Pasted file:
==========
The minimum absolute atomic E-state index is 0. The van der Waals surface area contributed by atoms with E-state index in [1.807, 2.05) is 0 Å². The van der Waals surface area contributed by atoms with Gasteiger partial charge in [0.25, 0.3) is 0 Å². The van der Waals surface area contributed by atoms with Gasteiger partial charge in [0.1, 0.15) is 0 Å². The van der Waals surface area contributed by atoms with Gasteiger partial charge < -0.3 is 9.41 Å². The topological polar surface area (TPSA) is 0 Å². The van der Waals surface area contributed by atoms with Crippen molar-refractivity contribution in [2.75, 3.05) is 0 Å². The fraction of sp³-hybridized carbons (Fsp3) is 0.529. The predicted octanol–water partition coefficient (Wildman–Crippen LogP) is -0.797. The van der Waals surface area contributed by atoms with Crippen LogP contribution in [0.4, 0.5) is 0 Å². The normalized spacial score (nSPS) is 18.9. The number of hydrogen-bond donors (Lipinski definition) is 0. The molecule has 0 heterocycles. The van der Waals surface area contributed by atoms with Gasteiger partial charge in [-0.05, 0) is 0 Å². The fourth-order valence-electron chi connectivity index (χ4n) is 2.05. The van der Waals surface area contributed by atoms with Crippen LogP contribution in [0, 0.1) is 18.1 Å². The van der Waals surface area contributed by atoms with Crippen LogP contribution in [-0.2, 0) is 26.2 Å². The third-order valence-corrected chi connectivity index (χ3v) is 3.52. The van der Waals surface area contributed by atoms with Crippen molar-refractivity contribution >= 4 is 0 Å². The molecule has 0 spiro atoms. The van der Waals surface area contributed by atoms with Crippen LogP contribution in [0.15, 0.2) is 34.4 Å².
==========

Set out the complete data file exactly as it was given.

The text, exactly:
The minimum absolute atomic E-state index is 0. The van der Waals surface area contributed by atoms with E-state index in [1.807, 2.05) is 0 Å². The van der Waals surface area contributed by atoms with Gasteiger partial charge in [0.25, 0.3) is 0 Å². The van der Waals surface area contributed by atoms with Gasteiger partial charge in [0.1, 0.15) is 0 Å². The van der Waals surface area contributed by atoms with Gasteiger partial charge < -0.3 is 9.41 Å². The topological polar surface area (TPSA) is 0 Å². The van der Waals surface area contributed by atoms with Crippen molar-refractivity contribution in [2.75, 3.05) is 0 Å². The fraction of sp³-hybridized carbons (Fsp3) is 0.529. The predicted octanol–water partition coefficient (Wildman–Crippen LogP) is -0.797. The van der Waals surface area contributed by atoms with Crippen LogP contribution in [0.4, 0.5) is 0 Å². The normalized spacial score (nSPS) is 18.9. The number of hydrogen-bond donors (Lipinski definition) is 0. The molecule has 0 heterocycles. The van der Waals surface area contributed by atoms with Gasteiger partial charge in [-0.05, 0) is 0 Å². The fourth-order valence-electron chi connectivity index (χ4n) is 2.05. The van der Waals surface area contributed by atoms with Crippen LogP contribution in [0, 0.1) is 18.1 Å². The van der Waals surface area contributed by atoms with Crippen LogP contribution in [-0.2, 0) is 26.2 Å². The third-order valence-corrected chi connectivity index (χ3v) is 3.52. The van der Waals surface area contributed by atoms with Crippen molar-refractivity contribution >= 4 is 0 Å². The molecule has 0 spiro atoms. The van der Waals surface area contributed by atoms with Crippen LogP contribution in [0.15, 0.2) is 34.4 Å².